A Writing Vocabulary: Academic Writing Part VI

vocabularyIt’s time to stock up on words! Now that you’ve become more familiar with the mechanics of academic writing (check out my recent blog posts on Sources, Citations, and Structure), we’re going to focus on the most basic aspect of the essay: the words themselves.

How exactly can you make your academic essay sound ‘intellectual?’ Believe it or not, by trading out a few of those boring verbs and adjectives, avoiding some common mistakes, and boosting your overall vocabulary, you can be sure to end up with a polished, professional, and truly academic –sounding essay!

Verb Attack

The strongest words in your essays will always be your verbs. That’s because these little guys carry the action of your essay; they move your arguments forward. Your goal is to choose action-packed, concrete verbs that make your essay sound sure of itself and convincing. Remember these gems:

  • When describing what other authors are saying about a particular work, poem, or idea: suggest, argue, imply, propose, introduce, engage, consider, acknowledge, gesture, indicate, illustrate, analyze, emphasize, confirm, expose, establish, evince, declare
  • When describing what a certain author’s idea does: complement, augment, contradict, complicate, challenge, elucidate, explicate, alleviate, elaborate, connote/denote, determine, clarify, underscore, undermine

Nouns and Adjectives

You might find yourself resorting to the same nouns after some time (I know I do!). These helpful synonyms for commonly-used nouns in essays may spice it up a bit:

  • When describing a “source,” or “article:” evidence, reference, text, work, criticism, literature, explication, analysis, critique, perspective, acknowledgment, reference
  • When describing an author’s “argument:” consideration, suggestion, portrayal, typification, implication, acknowledgment, attestation, affirmation, complication
  • When talking about a problem: conflict, issue, complication, tension, divergence, dilemma, contradiction, antagonism, contention

Although you do not want to bog your essay down with too many adjectives, feel free to sprinkle in some of these when discussing certain aspects of the literature you are analyzing or the arguments of other authors:

  • Certain, particular, especial
  • Peculiar, concerning, conflicted, complicated
  • Sinister, grievous, sober, troubling
  • Rich, illuminating, insightful, astute, shrewd, apt
  • Evocative, telling, poignant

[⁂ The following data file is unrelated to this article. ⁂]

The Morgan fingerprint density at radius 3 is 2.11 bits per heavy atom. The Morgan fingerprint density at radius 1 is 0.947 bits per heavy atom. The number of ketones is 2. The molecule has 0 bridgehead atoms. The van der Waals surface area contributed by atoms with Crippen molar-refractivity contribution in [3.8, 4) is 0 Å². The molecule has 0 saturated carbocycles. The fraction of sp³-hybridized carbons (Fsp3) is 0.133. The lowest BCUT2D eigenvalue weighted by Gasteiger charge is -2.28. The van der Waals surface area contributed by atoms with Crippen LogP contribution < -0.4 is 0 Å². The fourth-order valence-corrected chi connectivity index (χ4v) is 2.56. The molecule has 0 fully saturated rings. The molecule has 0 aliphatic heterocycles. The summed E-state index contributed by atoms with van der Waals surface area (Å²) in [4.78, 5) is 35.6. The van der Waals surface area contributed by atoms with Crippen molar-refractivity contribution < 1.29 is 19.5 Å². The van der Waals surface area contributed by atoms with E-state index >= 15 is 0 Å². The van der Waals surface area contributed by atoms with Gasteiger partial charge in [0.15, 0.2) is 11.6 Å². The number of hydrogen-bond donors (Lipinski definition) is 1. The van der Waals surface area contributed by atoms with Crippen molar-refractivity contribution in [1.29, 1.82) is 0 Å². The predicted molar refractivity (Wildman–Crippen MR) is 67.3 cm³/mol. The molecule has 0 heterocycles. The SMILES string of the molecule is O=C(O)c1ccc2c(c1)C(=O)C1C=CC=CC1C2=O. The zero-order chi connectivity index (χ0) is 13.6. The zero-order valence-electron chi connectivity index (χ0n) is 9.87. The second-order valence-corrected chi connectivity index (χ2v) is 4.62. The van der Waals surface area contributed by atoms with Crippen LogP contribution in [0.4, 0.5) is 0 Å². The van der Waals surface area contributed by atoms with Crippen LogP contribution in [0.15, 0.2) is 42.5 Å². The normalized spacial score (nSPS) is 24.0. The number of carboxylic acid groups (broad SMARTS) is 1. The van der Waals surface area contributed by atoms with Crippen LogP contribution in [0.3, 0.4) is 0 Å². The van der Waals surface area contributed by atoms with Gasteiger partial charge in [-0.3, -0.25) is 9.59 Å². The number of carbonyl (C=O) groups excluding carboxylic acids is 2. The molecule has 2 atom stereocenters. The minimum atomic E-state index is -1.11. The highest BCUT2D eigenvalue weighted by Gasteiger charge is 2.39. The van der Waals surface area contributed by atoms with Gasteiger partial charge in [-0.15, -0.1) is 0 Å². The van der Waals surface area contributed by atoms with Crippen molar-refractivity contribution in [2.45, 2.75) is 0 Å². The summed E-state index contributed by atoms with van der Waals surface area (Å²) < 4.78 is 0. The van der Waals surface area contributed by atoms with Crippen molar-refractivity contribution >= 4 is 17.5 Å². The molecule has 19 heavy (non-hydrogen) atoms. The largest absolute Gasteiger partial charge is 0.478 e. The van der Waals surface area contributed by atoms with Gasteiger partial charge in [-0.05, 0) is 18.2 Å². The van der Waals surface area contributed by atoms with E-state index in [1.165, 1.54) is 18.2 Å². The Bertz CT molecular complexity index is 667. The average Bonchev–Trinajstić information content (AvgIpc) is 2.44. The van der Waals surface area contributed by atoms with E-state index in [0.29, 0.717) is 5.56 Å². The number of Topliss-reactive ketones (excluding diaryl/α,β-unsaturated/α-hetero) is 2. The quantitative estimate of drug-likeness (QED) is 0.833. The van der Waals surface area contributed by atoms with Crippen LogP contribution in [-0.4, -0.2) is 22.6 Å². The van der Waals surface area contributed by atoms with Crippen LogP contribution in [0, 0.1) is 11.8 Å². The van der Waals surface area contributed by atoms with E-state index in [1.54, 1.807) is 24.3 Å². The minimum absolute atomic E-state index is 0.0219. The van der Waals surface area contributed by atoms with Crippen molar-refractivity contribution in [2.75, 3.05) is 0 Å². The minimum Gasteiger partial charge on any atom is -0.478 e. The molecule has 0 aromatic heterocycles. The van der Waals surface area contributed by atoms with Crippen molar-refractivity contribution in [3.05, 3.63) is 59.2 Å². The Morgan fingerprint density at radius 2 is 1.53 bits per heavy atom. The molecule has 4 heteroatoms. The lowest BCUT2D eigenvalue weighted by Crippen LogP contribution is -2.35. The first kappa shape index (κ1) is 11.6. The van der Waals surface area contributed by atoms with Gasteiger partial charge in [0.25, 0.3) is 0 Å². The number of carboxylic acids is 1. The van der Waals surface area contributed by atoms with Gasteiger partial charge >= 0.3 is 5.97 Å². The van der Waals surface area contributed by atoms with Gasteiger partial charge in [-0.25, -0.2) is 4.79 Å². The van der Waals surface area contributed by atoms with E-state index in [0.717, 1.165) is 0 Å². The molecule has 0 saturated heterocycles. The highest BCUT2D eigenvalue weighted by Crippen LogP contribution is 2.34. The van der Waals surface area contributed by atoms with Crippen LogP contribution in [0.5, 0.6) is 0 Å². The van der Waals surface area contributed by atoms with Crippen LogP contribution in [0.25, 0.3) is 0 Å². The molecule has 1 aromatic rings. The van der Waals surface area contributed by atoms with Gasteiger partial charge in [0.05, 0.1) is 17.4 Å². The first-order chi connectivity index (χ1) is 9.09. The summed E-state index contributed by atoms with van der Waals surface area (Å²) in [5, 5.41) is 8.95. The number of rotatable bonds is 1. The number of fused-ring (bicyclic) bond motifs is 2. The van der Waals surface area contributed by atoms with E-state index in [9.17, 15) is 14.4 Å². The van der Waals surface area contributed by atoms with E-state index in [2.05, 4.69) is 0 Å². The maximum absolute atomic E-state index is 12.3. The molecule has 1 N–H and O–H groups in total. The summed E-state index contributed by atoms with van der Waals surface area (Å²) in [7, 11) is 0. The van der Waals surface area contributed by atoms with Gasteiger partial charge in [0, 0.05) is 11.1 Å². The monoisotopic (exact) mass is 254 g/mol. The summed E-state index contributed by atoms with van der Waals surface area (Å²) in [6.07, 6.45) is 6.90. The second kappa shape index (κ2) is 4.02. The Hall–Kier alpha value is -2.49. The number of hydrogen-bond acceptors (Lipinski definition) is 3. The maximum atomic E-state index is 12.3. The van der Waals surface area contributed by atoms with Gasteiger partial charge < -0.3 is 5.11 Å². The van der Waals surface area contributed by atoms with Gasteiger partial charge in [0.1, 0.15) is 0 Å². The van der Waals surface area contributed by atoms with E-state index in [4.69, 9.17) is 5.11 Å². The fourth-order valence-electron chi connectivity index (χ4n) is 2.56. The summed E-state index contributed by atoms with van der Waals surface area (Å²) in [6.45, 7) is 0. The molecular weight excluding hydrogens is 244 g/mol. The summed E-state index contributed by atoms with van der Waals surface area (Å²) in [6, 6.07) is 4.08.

Words to Avoid

Some words you should just leave out of your essay altogether. Why? They are over-used, cliché, or generally too weak and flat to serve any purpose in the confines of good academic writing. These include:

  • “empty” words: good, stuff, bad, interesting, get, got, gotten, it, can’t (and any other contractions), pretty, ugly, worse, better, best, people, they
  • clichés: ‘everyday life,’ ‘in today’s society,’ ‘pros and cons,’ ‘people,’ ‘society,’ ‘this day and age,’ ‘all walks of life,’ ‘from time immemorial,’ etc.

Final Tips:

  • Avoid passive voice and always opt for active voice. Passive voice is always a roundabout way of saying something; usually over-wordy and vague, it makes the direct object its subject, as in the following sentence: “The door was opened by her.” Compare this sentence to its counterpart written in active voice: “She opened the door.” Active voice is always much more direct, strong, and, well, active!
  • Opt for shorter, concise sentences. Nobody likes to follow a roundabout argument or wade through a wordy paper!
  • Don’t use thesaurus.com to look for words that sound smarter, especially if you do not know really what these words mean. A teacher or professor will know when you are simply trying to sound more “academic” by generating synonyms, but this method doesn’t work—always make sure you know what the word means, or ask someone who may help you choose a more appropriate term.

This series on Academic Writing is not quite at its end–stay tuned for next week’s discussion on fashioning a fashionable introduction!

Additional Reading:

Check out the next posts in this 8 part series on writing academically:

Check out the previous posts:

About the author: Kathleen McGunagle is a senior in Princeton University’s English department and Interdisciplinary Humanities Certificate Program. Concentrating in British Renaissance Literature, she will be writing a thesis this spring on Shakespeare and epistolary culture. Kathleen is an Academic Peer Adviser at Princeton, tutor through Princeton Tutoring, and avid performer. She has recently returned from a year of study at Worcester College, Oxford.

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